Morning Brief, Friday, January 8

2008 U.S. Elections Jonathan Ernst/Getty Images Speaking at the Conservative Political Action Conference, U.S. President George W. Bush more or less endorsed John McCain as the Republican nominee. McCain spoke yesterday at the conference in a bid to address conservative doubts about his candidacy. What went wrong? The New York Times retraces Mitt Romney’s political ...

596574_mccain_125.jpg
596574_mccain_125.jpg

2008 U.S. Elections

Jonathan Ernst/Getty Images

Speaking at the Conservative Political Action Conference, U.S. President George W. Bush more or less endorsed John McCain as the Republican nominee. McCain spoke yesterday at the conference in a bid to address conservative doubts about his candidacy.

2008 U.S. Elections

Jonathan Ernst/Getty Images

Speaking at the Conservative Political Action Conference, U.S. President George W. Bush more or less endorsed John McCain as the Republican nominee. McCain spoke yesterday at the conference in a bid to address conservative doubts about his candidacy.

What went wrong? The New York Times retraces Mitt Romney’s political missteps.

Barack Obama has agreed to two additional debates with Hillary Clinton. Obama has raised $7.2 million since Super Tuesday; Clinton, $6.4 million.

Prominent evangelical leader James Dobson plans to endorse Mike Huckabee.

Asia

Former Pakistani Prime Minister Benazir Bhutto was indeed killed by a head injury, not a bullet, Scotland Yard investigators have concluded. The finding comes as members of Bhutto’s party observed the end of the 40-day mourning period following her death.

For the first time, victims of the Khmer Rouge had their day in court.

Police in Nepal arrested a man accused of masterminding a kidney-stealing ring in India. 

The fighting is escalating in Sri Lanka.

Middle East

Iran says it is building a second nuclear power plant. This comes on the heels of news that Iran is testing faster centrifuge technology and renewed questions about the controversial U.S. National Intelligence Estimate.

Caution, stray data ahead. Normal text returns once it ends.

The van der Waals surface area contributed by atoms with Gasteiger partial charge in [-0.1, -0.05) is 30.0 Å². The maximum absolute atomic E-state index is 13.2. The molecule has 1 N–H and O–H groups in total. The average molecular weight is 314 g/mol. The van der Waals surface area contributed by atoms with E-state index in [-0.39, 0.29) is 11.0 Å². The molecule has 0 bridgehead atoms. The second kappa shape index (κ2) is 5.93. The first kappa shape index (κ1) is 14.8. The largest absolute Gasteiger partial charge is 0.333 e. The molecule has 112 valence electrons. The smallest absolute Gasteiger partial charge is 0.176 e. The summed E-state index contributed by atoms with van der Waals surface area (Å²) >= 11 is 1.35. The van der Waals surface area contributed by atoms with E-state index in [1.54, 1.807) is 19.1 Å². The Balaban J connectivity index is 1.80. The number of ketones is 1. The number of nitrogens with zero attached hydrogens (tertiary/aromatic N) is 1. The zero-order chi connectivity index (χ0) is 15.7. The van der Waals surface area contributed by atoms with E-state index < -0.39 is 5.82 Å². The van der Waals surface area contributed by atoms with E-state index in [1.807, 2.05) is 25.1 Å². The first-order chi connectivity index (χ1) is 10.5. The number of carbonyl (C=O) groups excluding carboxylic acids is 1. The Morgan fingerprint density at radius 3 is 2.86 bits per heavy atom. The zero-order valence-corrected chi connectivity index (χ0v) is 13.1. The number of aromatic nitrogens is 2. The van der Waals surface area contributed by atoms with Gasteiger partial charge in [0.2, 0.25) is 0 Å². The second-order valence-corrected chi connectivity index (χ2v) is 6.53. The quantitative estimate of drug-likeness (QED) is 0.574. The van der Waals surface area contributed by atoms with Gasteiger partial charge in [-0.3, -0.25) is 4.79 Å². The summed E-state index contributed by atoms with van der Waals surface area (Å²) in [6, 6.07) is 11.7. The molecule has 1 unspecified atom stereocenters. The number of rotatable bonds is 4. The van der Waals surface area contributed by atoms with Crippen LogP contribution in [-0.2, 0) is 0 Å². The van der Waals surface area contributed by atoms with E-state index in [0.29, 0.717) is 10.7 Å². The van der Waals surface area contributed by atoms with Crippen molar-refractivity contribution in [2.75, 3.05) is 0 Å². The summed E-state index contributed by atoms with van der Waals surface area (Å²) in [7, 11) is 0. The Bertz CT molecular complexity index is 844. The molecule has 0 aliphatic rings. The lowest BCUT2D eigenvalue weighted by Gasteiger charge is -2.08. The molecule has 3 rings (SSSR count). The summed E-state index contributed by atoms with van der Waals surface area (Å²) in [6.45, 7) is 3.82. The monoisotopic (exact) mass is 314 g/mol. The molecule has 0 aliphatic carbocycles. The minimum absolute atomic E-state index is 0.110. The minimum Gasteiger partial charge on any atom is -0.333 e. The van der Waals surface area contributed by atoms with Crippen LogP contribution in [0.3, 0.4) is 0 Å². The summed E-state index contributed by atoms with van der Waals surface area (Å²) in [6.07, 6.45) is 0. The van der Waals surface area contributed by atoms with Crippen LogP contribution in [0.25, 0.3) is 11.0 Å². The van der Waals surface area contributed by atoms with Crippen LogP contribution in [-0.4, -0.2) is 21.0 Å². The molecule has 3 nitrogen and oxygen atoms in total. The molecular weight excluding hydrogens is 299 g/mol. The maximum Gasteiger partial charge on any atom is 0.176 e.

Angelina Jolie flew to Baghdad to call for more support for Iraq’s refugees.

Concern is growing about the health of Ayatollah Ali al-Sistani, Iraq’s top Shiite cleric and a leading voice of moderation.

A kinder, gentler al Qaeda in Iraq?

Europe

French police have arrested a suspected accomplice of Jérome Kerviel, the rogue French trader.

Is the world locked in an arms race? Russian President Vladimir Putin thinks so.

In a dramatic sweep, authorities in Italy and the United States arrested 62 members of the Gambino, Genovese, and Bonanno families for alleged mafia activities.

Elsewhere 

U.S. President George W. Bush promised to swiftly approve a newly passed $168 billion stimulus package. Americans eligible for a tax rebate will start getting their checks in May.

The U.S. military says it lost a year’s worth of Guantánamo detention records for the driver of Osama bin Laden, Salim Ahmed Hamdan.

ExxonMobil, seeking compensation for nationalized oil operations, won a freeze on $12 billion of Venezuela’s foreign assets.

The financial crisis? “Poetic justice,” says billionaire investor Warren Buffet.

Today’s Agenda

  • Obama and Clinton are campaigning in Washington state, which is holding its caucuses Saturday.
  • John McCain is stumping in Virginia and Kansas.
  • The Czech Republic is holding presidential elections.
  • South African President Thabo Mbeki delivers the “State of the Nation” address to parliament.
  • IMF chief Dominque Strauss-Kahn visits Japan.
  • NATO defense ministers are gathering for the Munich Conference on Security Policy, which officially begins tomorrow.

Yesterday on Passport

More from Foreign Policy

An illustration shows George Kennan, the father of Cold War containment strategy.
An illustration shows George Kennan, the father of Cold War containment strategy.

Is Cold War Inevitable?

A new biography of George Kennan, the father of containment, raises questions about whether the old Cold War—and the emerging one with China—could have been avoided.

U.S. President Joe Biden speaks on the DISCLOSE Act.
U.S. President Joe Biden speaks on the DISCLOSE Act.

So You Want to Buy an Ambassadorship

The United States is the only Western government that routinely rewards mega-donors with top diplomatic posts.

Chinese President Xi jinping  toasts the guests during a banquet marking the 70th anniversary of the founding of the People's Republic of China on September 30, 2019 in Beijing, China.
Chinese President Xi jinping toasts the guests during a banquet marking the 70th anniversary of the founding of the People's Republic of China on September 30, 2019 in Beijing, China.

Can China Pull Off Its Charm Offensive?

Why Beijing’s foreign-policy reset will—or won’t—work out.

Turkish Defense Minister Hulusi Akar chairs a meeting in Ankara, Turkey on Nov. 21, 2022.
Turkish Defense Minister Hulusi Akar chairs a meeting in Ankara, Turkey on Nov. 21, 2022.

Turkey’s Problem Isn’t Sweden. It’s the United States.

Erdogan has focused on Stockholm’s stance toward Kurdish exile groups, but Ankara’s real demand is the end of U.S. support for Kurds in Syria.